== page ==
An MIT economist who helped Mitt Romney design his health insurance program in Massachusetts says that the then-governor used reasoning and language very similar to that of Chief Justice John Roberts in arguing for the necessity of an individual mandate.
"It's a penalty for free riding on the system. That's the way Gov. Romney talked about it," saidJonathan Gruber, who later became one of the key architects of President Obama's Affordable Care Act, which was modeled in part on the Romney law. "Justice Roberts used similar language today" in his opinion upholding what Romney and the Republicans have since denounced as "Obamacare." Although Roberts said that Congress did not have the right to mandate behavior, it did retain the right to "tax and spend," including to penalize people for not buying health care coverage.
Back in the early 2000s, when Gruber demonstrated to Romney with computer models that, absent an individual mandate, one-third of Massachusetts' poorest and sickest would remain uninsured (and drive up costs for everyone), the governor jumped on the point, instantly converted, Gruber said. Romney went at the problem "like a management consultant or an engineer," even against the advice of his conservative political advisers, the economist said. "They were concerned about the politics of universal health care. He argued them down."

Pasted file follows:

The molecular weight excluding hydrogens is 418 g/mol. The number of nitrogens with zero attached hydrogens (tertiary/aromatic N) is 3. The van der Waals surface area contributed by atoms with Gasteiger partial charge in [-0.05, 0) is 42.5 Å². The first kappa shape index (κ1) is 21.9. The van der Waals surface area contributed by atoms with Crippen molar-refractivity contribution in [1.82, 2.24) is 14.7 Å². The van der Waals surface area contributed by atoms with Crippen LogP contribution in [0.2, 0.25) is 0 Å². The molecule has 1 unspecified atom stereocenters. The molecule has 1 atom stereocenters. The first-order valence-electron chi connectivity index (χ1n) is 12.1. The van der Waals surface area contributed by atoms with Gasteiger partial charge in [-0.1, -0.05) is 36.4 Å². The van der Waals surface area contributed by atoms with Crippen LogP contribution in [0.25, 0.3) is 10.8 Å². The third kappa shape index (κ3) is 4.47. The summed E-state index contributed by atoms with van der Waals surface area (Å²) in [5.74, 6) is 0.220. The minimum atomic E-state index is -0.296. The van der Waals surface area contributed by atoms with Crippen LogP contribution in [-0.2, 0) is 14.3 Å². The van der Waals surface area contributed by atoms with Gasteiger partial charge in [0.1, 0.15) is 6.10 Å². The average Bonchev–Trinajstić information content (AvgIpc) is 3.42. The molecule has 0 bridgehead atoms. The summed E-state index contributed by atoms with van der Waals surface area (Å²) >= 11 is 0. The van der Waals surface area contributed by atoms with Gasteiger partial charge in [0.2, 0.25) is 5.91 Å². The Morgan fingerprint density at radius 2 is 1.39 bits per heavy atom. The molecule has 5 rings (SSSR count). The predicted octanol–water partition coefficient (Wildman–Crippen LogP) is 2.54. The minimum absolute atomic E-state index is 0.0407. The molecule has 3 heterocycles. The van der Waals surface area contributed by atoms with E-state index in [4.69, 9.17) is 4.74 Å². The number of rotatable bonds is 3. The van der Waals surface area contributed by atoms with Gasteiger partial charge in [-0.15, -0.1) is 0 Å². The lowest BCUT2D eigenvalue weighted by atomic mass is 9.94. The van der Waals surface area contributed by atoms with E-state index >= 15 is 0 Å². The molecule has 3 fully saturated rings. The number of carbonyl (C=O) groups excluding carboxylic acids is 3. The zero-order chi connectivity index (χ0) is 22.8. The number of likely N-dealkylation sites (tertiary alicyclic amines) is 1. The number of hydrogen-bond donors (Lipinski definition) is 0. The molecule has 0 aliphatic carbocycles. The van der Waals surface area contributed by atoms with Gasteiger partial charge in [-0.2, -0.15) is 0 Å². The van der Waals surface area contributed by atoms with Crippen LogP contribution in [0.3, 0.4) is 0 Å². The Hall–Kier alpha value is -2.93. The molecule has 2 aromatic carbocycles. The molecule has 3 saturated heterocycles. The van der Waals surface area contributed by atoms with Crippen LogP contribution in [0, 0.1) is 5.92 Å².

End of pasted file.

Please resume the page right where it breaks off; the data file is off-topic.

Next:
Today, Gruber said, Romney has been handed the greatest vindication of his career as a policymaker--and he's running away from it. "He's completely disingenuous," Gruber contended. "There is a total disconnect between who Romney was in Massachusetts and what we're seeing now."